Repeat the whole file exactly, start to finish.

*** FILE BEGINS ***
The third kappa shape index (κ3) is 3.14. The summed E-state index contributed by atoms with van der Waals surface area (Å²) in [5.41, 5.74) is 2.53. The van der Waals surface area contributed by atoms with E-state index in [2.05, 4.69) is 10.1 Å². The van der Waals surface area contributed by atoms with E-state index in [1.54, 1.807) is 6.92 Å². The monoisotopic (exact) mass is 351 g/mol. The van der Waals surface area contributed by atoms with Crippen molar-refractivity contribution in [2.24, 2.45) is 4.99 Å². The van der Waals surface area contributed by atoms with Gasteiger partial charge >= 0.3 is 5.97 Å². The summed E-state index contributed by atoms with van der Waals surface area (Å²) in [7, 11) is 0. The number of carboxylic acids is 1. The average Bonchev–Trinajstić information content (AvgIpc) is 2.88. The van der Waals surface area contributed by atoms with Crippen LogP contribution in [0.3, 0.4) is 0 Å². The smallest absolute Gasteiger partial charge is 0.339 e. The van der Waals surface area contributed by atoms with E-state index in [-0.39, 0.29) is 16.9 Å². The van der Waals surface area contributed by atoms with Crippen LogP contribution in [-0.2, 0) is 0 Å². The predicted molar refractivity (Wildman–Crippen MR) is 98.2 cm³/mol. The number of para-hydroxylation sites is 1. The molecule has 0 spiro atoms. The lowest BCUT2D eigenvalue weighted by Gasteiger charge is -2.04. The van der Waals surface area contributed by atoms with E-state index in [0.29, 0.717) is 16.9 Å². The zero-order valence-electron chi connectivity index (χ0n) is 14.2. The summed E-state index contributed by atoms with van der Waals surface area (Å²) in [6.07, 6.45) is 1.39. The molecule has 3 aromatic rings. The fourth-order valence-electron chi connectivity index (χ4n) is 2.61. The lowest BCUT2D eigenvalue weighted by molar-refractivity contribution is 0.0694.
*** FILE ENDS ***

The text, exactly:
The third kappa shape index (κ3) is 3.14. The summed E-state index contributed by atoms with van der Waals surface area (Å²) in [5.41, 5.74) is 2.53. The van der Waals surface area contributed by atoms with E-state index in [2.05, 4.69) is 10.1 Å². The van der Waals surface area contributed by atoms with E-state index in [1.54, 1.807) is 6.92 Å². The monoisotopic (exact) mass is 351 g/mol. The van der Waals surface area contributed by atoms with Crippen molar-refractivity contribution in [2.24, 2.45) is 4.99 Å². The van der Waals surface area contributed by atoms with Gasteiger partial charge >= 0.3 is 5.97 Å². The summed E-state index contributed by atoms with van der Waals surface area (Å²) in [7, 11) is 0. The number of carboxylic acids is 1. The average Bonchev–Trinajstić information content (AvgIpc) is 2.88. The van der Waals surface area contributed by atoms with Crippen LogP contribution in [0.3, 0.4) is 0 Å². The smallest absolute Gasteiger partial charge is 0.339 e. The van der Waals surface area contributed by atoms with E-state index in [-0.39, 0.29) is 16.9 Å². The van der Waals surface area contributed by atoms with Crippen LogP contribution in [-0.2, 0) is 0 Å². The predicted molar refractivity (Wildman–Crippen MR) is 98.2 cm³/mol. The number of para-hydroxylation sites is 1. The molecule has 0 spiro atoms. The lowest BCUT2D eigenvalue weighted by Gasteiger charge is -2.04. The van der Waals surface area contributed by atoms with E-state index in [0.29, 0.717) is 16.9 Å². The zero-order valence-electron chi connectivity index (χ0n) is 14.2. The summed E-state index contributed by atoms with van der Waals surface area (Å²) in [6.07, 6.45) is 1.39. The molecule has 3 aromatic rings. The fourth-order valence-electron chi connectivity index (χ4n) is 2.61. The lowest BCUT2D eigenvalue weighted by molar-refractivity contribution is 0.0694.